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A friend recently had their Steam account hijacked by someone who then stole their CS:GO inventory.  I chatted to the hacked account (and acted all innocent).  The owner of the account invited me to a TeamSpeak server.  Here (under controlled conditions) is what it did:

TeamSpeak Exploit

As you can see, it uses some rather sneaky social engineering by popping up a message window that tricks the user into thinking they need a plugin for TeamSpeak.  On the surface, this seems a not-unreasonable request – especially if you’re not aware that the “Host message” is nothing to do with the TeamSpeak app itself per se.  In this case, IE’s SmartScreen filter disliked the file but if you weren’t using IE, the overly-generic filename should raise a red flag.

I told the hacker in Steam chat that my TeamSpeak kept crashing.  He sent me a link to a “CS:GO Tournament” website.  This carried the same TeamSpeak IP and port that he’d quoted me originally but also a link to an “Anti-Cheat” plugin.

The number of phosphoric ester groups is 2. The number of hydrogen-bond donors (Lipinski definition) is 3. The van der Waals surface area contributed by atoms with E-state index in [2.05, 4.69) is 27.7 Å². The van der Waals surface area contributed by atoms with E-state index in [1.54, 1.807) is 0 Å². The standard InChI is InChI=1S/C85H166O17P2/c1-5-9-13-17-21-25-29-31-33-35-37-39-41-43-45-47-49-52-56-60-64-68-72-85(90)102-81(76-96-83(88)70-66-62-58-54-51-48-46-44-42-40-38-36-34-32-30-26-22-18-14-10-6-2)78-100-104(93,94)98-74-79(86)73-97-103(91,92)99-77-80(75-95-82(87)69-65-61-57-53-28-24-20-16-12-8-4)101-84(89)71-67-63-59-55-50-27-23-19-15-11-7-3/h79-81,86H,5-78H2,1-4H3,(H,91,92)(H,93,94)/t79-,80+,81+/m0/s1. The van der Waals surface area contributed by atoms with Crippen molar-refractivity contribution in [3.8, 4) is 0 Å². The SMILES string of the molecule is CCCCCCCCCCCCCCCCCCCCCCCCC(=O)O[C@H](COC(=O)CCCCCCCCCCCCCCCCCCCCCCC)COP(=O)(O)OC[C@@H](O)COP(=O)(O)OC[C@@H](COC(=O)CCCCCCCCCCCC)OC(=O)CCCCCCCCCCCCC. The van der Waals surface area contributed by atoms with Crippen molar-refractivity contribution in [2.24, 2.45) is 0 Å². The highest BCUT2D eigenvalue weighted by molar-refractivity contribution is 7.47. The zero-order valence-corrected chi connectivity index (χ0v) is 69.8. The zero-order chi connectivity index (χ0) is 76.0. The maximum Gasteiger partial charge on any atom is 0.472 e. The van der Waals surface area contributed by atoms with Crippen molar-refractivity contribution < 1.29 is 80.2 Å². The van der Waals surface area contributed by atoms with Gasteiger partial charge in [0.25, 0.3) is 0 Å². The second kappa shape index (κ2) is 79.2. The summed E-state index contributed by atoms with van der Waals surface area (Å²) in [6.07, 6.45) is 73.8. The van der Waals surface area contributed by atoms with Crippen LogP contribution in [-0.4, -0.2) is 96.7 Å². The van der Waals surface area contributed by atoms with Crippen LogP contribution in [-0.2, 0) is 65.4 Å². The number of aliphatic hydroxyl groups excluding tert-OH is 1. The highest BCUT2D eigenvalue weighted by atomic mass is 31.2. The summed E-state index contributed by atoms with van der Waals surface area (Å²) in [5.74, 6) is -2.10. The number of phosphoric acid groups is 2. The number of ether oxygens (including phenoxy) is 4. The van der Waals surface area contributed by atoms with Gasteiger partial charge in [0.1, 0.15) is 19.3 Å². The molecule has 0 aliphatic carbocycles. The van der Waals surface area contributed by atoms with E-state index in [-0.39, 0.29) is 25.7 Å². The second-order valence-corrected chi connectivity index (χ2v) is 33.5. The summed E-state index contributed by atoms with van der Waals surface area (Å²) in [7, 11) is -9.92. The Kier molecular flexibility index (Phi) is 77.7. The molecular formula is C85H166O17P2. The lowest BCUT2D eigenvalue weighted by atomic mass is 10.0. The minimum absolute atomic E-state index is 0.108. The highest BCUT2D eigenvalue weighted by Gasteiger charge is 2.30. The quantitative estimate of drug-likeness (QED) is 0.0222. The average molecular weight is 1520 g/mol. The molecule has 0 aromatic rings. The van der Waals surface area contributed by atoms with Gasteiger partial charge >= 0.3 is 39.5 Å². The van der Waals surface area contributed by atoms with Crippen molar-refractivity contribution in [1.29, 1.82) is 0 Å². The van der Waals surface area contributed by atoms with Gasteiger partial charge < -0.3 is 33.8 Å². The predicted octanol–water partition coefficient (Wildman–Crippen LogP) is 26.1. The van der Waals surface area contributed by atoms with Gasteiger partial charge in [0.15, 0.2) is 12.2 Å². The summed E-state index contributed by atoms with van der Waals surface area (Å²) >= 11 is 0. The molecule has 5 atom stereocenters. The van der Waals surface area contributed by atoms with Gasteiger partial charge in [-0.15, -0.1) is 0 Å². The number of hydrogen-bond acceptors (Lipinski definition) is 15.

AntiCheat

Both this file and the earlier “Sound Plugin” were being hosted on Google Docs.  I uploaded them to Virus Total and they had positive scores of a paltry 3/56 and 4/56 respectively.

Next, I ran the files to see what they’d do.  The Sound Plugin extracted a file into %tmp% and ran it and it then informed me it needed .NET v3.5 LOL!  I dutifully installed it and ran the virus again.  Steam opened but then there was a funny flash.  The virus had placed a fake login box over the real one to try and capture credentials.  I’ve moved it to one side a bit in this screenshot.  I used Process Explorer’s target feature to highlight the process responsible for this:

Fake Steam UI

I’ve obscured various processes that give a clue as to how I’m safely analysing this.  Notice that the fake UI is from a process called Steam.exe – running from the Temporary folder!  Notice also that the executable claims to be by “Valve Software” but crucially does not have a valid digital signature – unlike the real Steam process at the bottom of the list.

I could see the viral files were looking for various installing browsers to steal further info though I didn’t look into this further.  What I did see though was that it replaced the genuine Steam.exe with a malicious one.  This is as well as the thing shown above.  This dodgy version would ensure that a recovered account could get immediately re-stolen!

Anyone who gets their Steam account hijacked has to immediately go to http://support.steampowered.com/  The virus has that covered too by altering the hosts file:

Hosts File

All in all, a pretty nasty piece of malware!

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